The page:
Treehouse

It is technically not a treehouse, but rather a house up in the trees given we did not use a tree as a support, BUT, we still call it the treehouse; one word. I know, we are annoying that way.

The platform is 8 x 12 and the house part is 8 x 8 feet – We chose these dimensions to minimize waste by using standard, big box lumber lengths. While it would be nice to have it bigger (we plan to finish off the bottom for more sleepover room) it would change the whole approach..and budget.

Here’s a little timeline in photos of the treehouse progress.  All posts relating to the treehouse have their own category here.

We had bushwacked a path through the woods the previous year, and we knew our treehouse needed to be off this path to the left….the rest you can see in the photos!

back of TH skylight at night

 

DIY modern treehouse:modfrugal

DIY modern treehouse:modfrugal

The daybed is 2 twin air mattresses stacked atop each other so that when the boys want to sleep up there, they just move the coffee table over and lay out the 2 mattresses on the floor. The coffee table holds the 2 hammocks. The windows have a sliding acrylic cover to keep the pollen out during springtime, and to keep it warmer in winter.

DIY modern treehouse:modfrugal

DIY modern treehouse:modfrugal

DIY modern treehouse:modfrugal

 

DIY modern treehouse:modfrugal

modfrugal treehouse

Second floor to be built below… Stay tuned!

23 thoughts on “Treehouse

  1. Pingback: 10 of the WILDest houses from around the world « The WILD Magazine

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  3. Cahow

    SO many positive things to comment upon! I’m glad that I scrolled all the way down, so that issues I initially had, were addressed. Mainly, railings around the elevated deck! Good call on the Hog Fencing; I love using that look on jobs. Empty TV with the Books inside? CLASSIC!!!! <really got a kick outta that one! Love that you painted/stained the plywood; I can't stand raw plywood. That taupe colour is fabulous. Skull & Crossbones door mat? One of my favourite personal motifs. :D And, it's better to NOT build a "tree-house" around or upon a tree! We did two that way: a storm took down our 110 year old maple that held a tree house and then when we saved the structure and stuck it on top of the salvagable trunk, the trunk rotted out in 10 years time. LOL So, we had to save the tree house by putting it up on 8" x 8" treated timbers. NOW, it's safe! Very nice of you to share your photos and story with us. Thank you.

    Reply
  4. Michael

    We are here in Nashville (Hermitage) TN… Would love to visit and share ideas some day. Send me a message to my email if you’d like for us to get together with you all. I think it’ll be lots of fun.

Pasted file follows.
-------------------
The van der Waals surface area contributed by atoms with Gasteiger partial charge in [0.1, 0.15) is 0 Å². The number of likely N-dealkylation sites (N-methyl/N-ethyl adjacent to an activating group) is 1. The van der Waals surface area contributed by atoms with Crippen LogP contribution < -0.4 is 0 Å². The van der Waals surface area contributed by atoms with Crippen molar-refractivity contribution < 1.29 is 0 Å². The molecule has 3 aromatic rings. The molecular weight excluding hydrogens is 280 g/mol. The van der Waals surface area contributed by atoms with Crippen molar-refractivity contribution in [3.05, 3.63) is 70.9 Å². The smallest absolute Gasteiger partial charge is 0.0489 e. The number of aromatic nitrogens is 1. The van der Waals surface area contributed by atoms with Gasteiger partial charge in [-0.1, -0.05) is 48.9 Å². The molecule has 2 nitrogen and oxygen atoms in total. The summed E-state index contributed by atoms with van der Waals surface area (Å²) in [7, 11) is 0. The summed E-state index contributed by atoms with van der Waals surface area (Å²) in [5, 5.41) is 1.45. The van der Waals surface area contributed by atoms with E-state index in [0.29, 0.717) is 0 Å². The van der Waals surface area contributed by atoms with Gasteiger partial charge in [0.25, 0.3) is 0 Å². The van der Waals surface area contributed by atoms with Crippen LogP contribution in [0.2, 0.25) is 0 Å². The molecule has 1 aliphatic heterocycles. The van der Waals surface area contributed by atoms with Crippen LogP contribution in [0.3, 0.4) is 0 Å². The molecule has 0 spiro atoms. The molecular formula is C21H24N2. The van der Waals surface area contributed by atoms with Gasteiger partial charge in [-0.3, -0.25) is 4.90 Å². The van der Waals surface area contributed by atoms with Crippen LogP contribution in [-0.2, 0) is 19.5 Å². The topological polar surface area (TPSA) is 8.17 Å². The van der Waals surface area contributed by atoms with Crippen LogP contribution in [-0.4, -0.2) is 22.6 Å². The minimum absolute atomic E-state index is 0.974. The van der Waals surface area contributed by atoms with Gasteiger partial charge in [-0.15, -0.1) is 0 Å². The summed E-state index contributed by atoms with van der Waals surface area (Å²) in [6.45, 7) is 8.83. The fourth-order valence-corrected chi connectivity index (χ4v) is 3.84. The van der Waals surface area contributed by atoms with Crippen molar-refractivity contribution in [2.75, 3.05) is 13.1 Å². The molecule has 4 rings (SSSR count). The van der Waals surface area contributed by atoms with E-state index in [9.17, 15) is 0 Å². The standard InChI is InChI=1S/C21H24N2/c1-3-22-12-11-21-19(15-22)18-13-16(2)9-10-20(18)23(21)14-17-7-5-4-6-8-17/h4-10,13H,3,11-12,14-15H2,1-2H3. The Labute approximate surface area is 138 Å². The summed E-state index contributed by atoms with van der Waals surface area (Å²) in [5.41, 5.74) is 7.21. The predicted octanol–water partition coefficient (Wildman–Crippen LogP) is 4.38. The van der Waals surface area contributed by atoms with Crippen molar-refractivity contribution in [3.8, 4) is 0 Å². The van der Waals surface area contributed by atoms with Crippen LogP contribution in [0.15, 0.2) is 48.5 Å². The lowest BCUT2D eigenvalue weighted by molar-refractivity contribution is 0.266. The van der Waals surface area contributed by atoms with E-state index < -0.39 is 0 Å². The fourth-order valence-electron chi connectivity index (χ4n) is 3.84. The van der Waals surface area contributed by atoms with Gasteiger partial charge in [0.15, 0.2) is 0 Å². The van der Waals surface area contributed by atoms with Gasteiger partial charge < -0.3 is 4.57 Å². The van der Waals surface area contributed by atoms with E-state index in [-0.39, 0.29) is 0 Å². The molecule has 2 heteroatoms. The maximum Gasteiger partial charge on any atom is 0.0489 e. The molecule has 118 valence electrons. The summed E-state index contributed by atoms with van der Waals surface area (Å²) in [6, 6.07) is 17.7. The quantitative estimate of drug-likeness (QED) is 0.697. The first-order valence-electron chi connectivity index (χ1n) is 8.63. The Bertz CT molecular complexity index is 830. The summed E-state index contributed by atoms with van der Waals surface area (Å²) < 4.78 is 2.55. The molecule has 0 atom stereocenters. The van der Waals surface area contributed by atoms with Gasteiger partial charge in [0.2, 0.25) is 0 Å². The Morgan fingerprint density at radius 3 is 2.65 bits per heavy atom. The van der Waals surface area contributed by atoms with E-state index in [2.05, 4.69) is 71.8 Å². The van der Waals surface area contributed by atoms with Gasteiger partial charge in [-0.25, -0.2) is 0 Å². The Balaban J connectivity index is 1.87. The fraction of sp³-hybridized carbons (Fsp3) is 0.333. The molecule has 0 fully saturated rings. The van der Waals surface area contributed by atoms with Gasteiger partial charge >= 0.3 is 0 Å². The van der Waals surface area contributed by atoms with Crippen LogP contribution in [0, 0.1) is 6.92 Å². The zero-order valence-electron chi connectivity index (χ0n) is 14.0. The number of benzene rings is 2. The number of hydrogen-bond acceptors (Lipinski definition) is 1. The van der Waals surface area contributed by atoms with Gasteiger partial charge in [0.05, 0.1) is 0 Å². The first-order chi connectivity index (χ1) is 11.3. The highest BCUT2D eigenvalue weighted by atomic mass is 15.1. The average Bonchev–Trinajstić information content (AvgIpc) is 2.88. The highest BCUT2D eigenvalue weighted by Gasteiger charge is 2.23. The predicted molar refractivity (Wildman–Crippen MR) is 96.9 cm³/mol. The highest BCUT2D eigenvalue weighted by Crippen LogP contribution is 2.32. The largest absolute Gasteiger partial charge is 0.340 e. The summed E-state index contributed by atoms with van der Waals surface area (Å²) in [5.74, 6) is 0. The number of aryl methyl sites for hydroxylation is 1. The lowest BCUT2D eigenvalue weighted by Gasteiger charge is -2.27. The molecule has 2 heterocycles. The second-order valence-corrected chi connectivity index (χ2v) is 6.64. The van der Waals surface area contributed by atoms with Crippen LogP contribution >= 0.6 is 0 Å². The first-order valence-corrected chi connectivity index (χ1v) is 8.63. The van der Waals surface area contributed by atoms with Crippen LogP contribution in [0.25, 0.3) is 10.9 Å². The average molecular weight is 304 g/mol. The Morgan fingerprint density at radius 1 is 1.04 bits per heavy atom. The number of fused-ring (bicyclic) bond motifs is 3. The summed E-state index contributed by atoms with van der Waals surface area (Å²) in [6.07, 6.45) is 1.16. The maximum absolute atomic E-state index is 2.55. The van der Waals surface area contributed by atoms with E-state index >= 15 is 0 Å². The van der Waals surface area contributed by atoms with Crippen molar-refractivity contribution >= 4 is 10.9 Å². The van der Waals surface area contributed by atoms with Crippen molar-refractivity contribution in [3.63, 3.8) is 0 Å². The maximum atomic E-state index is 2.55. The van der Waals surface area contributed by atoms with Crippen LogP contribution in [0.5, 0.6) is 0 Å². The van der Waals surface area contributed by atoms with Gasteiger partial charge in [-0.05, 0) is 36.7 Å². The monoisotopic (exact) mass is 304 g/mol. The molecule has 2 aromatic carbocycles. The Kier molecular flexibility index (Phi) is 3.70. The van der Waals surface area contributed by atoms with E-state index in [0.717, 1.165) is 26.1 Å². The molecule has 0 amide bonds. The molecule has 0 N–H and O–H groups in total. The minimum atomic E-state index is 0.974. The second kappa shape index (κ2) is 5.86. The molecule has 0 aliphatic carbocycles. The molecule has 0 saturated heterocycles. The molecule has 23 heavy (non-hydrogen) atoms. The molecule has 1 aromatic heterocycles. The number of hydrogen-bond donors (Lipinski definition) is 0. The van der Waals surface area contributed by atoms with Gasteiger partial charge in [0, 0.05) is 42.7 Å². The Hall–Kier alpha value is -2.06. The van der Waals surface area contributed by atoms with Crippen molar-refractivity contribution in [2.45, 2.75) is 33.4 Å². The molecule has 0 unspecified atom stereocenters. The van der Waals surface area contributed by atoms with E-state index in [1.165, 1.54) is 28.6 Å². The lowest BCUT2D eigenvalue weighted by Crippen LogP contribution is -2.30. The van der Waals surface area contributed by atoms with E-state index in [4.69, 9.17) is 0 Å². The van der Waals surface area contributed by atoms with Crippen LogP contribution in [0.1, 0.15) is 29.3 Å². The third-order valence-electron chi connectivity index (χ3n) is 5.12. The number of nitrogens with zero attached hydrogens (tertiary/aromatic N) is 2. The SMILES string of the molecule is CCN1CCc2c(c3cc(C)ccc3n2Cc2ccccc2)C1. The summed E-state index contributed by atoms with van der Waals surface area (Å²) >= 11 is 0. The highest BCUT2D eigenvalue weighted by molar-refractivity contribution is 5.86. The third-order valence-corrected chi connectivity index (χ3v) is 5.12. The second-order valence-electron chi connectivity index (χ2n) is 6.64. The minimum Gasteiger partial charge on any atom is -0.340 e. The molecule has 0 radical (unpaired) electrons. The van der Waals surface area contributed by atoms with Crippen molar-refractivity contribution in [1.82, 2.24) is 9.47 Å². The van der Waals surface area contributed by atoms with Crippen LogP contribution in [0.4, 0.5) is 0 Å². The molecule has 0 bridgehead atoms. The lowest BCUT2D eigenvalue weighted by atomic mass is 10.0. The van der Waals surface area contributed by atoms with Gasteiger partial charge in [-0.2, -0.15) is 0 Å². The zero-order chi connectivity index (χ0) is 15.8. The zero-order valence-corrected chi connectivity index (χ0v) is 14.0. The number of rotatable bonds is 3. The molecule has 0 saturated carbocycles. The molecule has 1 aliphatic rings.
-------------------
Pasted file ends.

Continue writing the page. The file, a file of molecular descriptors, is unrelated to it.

Reply
  5. Natalie Brennan

    Wow……what an inspiration this is to me! Picture perfect…..I can almost hear the birds singing as you sit on this fabulous deck high up amongst the branches :)

    Reply
  6. Paula

    Beautifully realised.

    I am not from USA. Please tell me how you can build on what appears to be random land? Are you ‘in hiding’?; running the risk that the landowner may locate and evict you? Or, is there some other more communal land that you have legimately build on? The very best of luck with this change in lifestyle. Paula (Aust)

    Reply
    1. ModFruGal Post author

      Hi Paula, we actually own the land, so we are not in any danger of being evicted! We are very fortunate to have our land adjoin to a State Park, so it seems to be a lot more land visually than we technically own. Thanks for stopping by!

      Reply
  7. Pingback: Wonderfully Affordable Treehouse in Tennessee Built for $1500 | Off Grid World

  8. Renat

    Hi there! Congrats on building such a wonderful treehouse on the cheap!

    Can you share the blue print of the house, measurements, material types and sources?

    Discovered your blog on Inhabitat.

    Keep up the good work!

    Reply
  9. Pingback: Blogueira constrói uma incrível casa na árvore por menos de R$ 3 mil! - Blog Construir

  10. Alessandra Dorante

    Hi guys! I just loved your treehouse and was thinking of building one in our family’s farm.
    Could you kindly make the plant and construction plans available somehow? :-)
    It would be a blessing and my little girl and I would love the adventure and challenge of building it!
    thanks for you
    Alessandra

    Reply
    1. ModFruGal Post author

      Hi Alessandra! Unfortunately our plans consisted of some sketches on graph paper and we are not architects, so plans are unavailable. Thanks so much for your interest…we just sort of winged it as we went along!

      Reply
  11. Pingback: Mother of Two Builds Tiny $1,500 Hideaway Amongst the Trees of Tennessee | Inhabitat - Sustainable Design Innovation, Eco Architecture, Green Building

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  13. Jason

    Great tree house! I’m currently building a very similar structure in my backyard for my daughter. Two things of yours I am incorporating into mine. The clear corrugated poly roof material for a skylight and the screens over the vent holes between the ceiling joists separating the ceiling from the wall. I’m curious how you attached that screen material between the ceiling joists as i want to do it myself.

    Thanks

    Reply
    1. ModFruGal Post author

      Thanks Jason! We attached it with a staple gun, and then tacked some trim on top to make it look a bit more finished! Good luck and share photos when you are finished!

      Reply

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